Safaricom @ NSE Day 5

Friday afternoon
Deals 4,415 with a turnover of Kshs. 1.87 billion [$29.7 million]
Avg price 7.47
Closing 7.45
High 7.65
Low 7.00
Last 7.65
Volume 250.9 million shares

Commentary: Bullish break out. Heavy Buy side demand. 8-10 range next week. Foreign Selling top 555,000,000/= [They must be near flat]
Courtesy of Rich.Co.Ke [NSE data vendor]

Refund drama
– The Central Bank directive that requires refund cheques to be banked in applicants bank accounts (not endorsed to brokers or third parties) will require many applicants to open bank accounts, just to receive their money.

It is a boost to banks, since the initial Safaricom prospectus document contained the option of applicants receiving refunds of less than 5,000 shillings ($80) to get their cash via M-pesa. However no one meets that amount as even the lowest application investor of Kshs. 10,000 is getting at least Kshs. 7,500, but which is still an amount Safaricom (instant value to mobile phone) is better able to handle and process than a bank cheque that clears after a week.

– Equity Bank applicants’ refunds are already in their accounts where they have been used to offset the IPO loans. Other banks should also state their policies on IPO loans where investors have only utilized 22% towards shares, while paying interest rates on the full 100% loan

Refunds to Bonds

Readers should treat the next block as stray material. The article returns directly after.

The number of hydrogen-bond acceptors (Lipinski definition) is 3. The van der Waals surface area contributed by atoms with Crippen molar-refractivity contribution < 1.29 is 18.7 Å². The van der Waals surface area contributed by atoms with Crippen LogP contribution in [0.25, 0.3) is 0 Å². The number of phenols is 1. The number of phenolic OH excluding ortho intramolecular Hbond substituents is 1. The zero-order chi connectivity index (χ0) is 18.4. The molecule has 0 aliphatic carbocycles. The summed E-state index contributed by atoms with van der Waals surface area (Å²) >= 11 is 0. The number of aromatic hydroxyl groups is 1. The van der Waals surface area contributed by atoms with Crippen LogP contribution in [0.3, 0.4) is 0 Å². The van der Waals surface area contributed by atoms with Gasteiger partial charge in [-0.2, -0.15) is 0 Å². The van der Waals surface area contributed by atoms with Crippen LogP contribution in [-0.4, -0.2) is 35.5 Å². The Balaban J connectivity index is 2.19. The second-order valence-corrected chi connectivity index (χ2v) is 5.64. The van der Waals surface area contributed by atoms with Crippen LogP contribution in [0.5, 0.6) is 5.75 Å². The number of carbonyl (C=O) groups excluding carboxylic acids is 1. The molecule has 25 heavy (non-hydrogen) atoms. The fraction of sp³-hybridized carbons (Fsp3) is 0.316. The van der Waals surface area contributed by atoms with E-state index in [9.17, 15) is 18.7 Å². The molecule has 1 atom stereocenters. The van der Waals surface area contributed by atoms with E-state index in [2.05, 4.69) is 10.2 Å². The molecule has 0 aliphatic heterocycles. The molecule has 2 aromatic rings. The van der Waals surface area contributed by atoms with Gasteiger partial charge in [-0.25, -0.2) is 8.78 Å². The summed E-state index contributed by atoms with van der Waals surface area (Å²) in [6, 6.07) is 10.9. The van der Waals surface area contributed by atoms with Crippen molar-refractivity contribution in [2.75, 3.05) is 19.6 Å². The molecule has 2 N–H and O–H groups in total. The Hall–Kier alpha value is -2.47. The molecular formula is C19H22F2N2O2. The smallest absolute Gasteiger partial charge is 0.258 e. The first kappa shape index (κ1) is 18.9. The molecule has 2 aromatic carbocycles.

Try your luck at Bonds if NSE Equities are too volatile: The second tranche of the 7 year Barclays Bank bond is available to investors up to July 9th, minimum application amount is 100,000 shillings ($1,585) at fixed or floating rates and can be traded at the NSE thereafter. (details at

15 thoughts on “Safaricom @ NSE Day 5

  1. Maishinski

    I don’t care how long I have to wait – am not selling below 60/=

    This Safcom thing is a “KQ” bull waiting to take off when you least expect it.

    QIIs, especially investment banks, are manipulating demand so they can short the market – while accumulating their volumes (hence they kill 2 birds with one stone).

    Don’t fall for that old trick… It’s a waiting game – and am not gonna be the first to blink.


  2. bankelele

    Maishinski: The retail mass wont be able to buy till next week, when our refund cheques clear. I think thsi week has been foreign booking a lot of 40% gains at 7 shillings

    fimbo: i’m buying

  3. Anonymous

    Hang on! I’ve read this directive twice over, and Im not entirely sure I understand what it means.

    I’m a Kenyan, living in the UK (so got the appaling 21%). I DO NOT currently have a Kenyan bank account, and sent the application funds directly to the broker (D&B) electronically.

    Qtn: Does this directive mean that I will have to open a bank account in Kenya in order to receive my refund?
    Qtn 2: I have a Ugandan friend who did exactly the same thing (lives in UK too). Will he have to open a bank account in Kenya too??


  4. Robe

    Hey Bankelele
    Nice blog you got here, been reading it for a while and this is my first post on here

    To answer the questions asked by many pple on the CBK directive

    its my understanding that CBK is trying to curtail the process whereby pple endorse their checks to someone else( a third party) since this opens up a big avenue for stealing of checks from the mail etc, and endorsing them to a third party.
    It also seems that there have been pple offering to advance loans to individuals expecting refund checks, and then they would take the refund checks
    To answer kenyan in UK.
    you dont need to open a bank account in kenya. the money can be wired back to your account or can stay with your stock broker and await further instructions from you.
    hope this clarifies the situation

  5. Maishinski